Tuesday, March 1, 2016

The Professional Latchkey Kids

This is a bit of a read, but I hope this will help someone that is going, or has been, through being a Latchkey employee. I hope this will open up all leaders' eyes to the impact they can make in someone's life. TLDR: Slow down, look up, be the change you want to be.

Of late, I have been spending increasingly more time reflecting upon my former "professional self." I suppose you could chalk this up to age and maturity, as the adages of generations have assured us that age begets wisdom; but, I have been around too many immature mid-lifers to lift a glass and sing that song. And, though I make no claims to be wise, I yet know enough to attribute whatever wisdom I posses to the people that have kept vigil over my life.  And to all of those, present and past, who have done so, I am forever indebted to you.

And there is one I want to call out in particular, and that is my good friend and mentor, Ted. When I met him almost ten years ago, he saw something that others didn't in this scrappy, uncouth hilljack from WV. While I wouldn't go as far as to call myself a diamond, he saw something of worth hidden beneath all the "rough" that others couldn't look past. Though I wasn't in his chain of command (he was the VP of Federal Sales, and I was a professional services consultant), he proactively took me under his wing. It was there that I found protection from mistakes I made, as well as correction; someone I could vent to when I was frustrated; and someone who offered me sound advice, especially when I didn't seek it (a.k.a., when I needed it most). And when I was reflecting on this, it reminded me of Latchkey kid programs that were a part of my early childhood life in the Detroit metro area, before moving to WV. If you are not familiar with the term "Latchkey kid", it was a term used to describe children that would return to an empty home after school (they used their own key to unlatch the door) until the parents returned from work.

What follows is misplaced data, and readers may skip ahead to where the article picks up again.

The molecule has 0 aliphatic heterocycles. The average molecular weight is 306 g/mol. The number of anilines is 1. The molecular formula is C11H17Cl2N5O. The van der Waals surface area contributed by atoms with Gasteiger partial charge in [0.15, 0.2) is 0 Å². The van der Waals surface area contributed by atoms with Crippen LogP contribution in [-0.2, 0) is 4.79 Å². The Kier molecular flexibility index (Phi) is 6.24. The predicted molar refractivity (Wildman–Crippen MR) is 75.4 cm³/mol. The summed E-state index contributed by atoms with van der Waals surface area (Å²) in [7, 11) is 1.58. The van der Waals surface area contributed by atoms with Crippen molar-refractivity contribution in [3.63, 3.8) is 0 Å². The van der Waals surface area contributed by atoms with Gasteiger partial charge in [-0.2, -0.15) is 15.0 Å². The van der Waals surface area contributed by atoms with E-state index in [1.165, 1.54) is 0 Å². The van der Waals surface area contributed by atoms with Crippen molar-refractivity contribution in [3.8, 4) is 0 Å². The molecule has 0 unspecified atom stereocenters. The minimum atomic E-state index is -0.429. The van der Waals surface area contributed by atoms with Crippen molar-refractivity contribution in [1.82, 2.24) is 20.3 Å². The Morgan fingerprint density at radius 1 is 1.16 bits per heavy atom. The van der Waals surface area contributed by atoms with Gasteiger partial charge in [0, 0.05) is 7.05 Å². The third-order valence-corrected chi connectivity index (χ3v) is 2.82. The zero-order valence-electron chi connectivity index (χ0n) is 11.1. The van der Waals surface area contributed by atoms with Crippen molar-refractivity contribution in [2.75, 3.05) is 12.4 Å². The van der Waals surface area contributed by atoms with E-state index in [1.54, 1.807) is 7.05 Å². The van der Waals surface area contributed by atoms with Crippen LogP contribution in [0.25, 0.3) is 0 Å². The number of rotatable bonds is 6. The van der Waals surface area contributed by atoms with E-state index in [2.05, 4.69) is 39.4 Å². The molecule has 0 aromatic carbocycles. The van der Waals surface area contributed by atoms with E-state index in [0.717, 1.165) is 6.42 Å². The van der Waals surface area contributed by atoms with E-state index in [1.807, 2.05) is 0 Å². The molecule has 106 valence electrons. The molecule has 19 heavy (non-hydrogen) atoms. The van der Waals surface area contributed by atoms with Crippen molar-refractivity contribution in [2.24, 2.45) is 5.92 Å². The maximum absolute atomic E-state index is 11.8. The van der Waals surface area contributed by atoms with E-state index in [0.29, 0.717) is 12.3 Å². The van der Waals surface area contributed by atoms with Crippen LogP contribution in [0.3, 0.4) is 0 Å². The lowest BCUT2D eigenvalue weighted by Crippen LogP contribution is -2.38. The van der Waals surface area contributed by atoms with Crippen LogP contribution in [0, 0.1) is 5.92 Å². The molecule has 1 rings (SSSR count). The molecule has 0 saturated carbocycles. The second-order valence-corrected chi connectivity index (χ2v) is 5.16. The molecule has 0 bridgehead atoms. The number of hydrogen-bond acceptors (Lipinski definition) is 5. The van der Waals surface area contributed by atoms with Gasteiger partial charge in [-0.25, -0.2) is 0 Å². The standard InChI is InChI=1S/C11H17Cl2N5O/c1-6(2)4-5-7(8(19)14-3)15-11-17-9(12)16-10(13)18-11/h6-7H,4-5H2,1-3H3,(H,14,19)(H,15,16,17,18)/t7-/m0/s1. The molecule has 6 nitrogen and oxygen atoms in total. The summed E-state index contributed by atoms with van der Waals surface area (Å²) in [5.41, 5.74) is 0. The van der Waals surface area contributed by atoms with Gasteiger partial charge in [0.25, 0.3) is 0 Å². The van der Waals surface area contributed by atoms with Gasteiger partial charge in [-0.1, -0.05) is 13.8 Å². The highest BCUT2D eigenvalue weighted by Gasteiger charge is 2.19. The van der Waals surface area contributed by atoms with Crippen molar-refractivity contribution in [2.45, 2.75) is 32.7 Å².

And then it hit me, "That's it!" If you spend any sort of time and dedication to self-reflection, you will frequently ask yourself an important question: "Why in the world did I do that? (or act that way?)" I am not proud of my scrappy past, and often wish I hadn't been so caustic and aggressive towards my peers and superiors. I have been consistently analyzing why I behaved that way at work when outside of work I was docile and jovial. And it finally came to me as I was reflecting on how Ted's mentorship saved me from myself: my bad behavior had been shaped by being a Latchkey employee.

I was a young adult from a rural part of the country, without a college education, trying to make my way in the world and establish myself. I had an uphill battle from the very beginning. I had no mentorship or leadership, only a bunch of bullying, condescension, and discouragement from peers, managers, and bosses. When you are the low man on the totem pole, you have little status, and you don't have some connection to someone of stature; your only choice is to fight your way through. Even though the opportunity was meager, when you only have crumbs you'll do anything you can to just get that slice of the pie. And, because of the scarcity of reward, every contribution you made in an effort to be noticed, or to gain a raise, would have to be vigorously defended from jealous peers and managers that were eager to take credit for your work (and your slice of the pie). There was no one "home" to ensure that employees were getting the proper nutrition, tutelage, and counseling they needed to grow professionally. The only teacher was "The School of Hard Knocks" that my father so famously would list as his higher education credential. I can assure you, that school changes a man (or woman).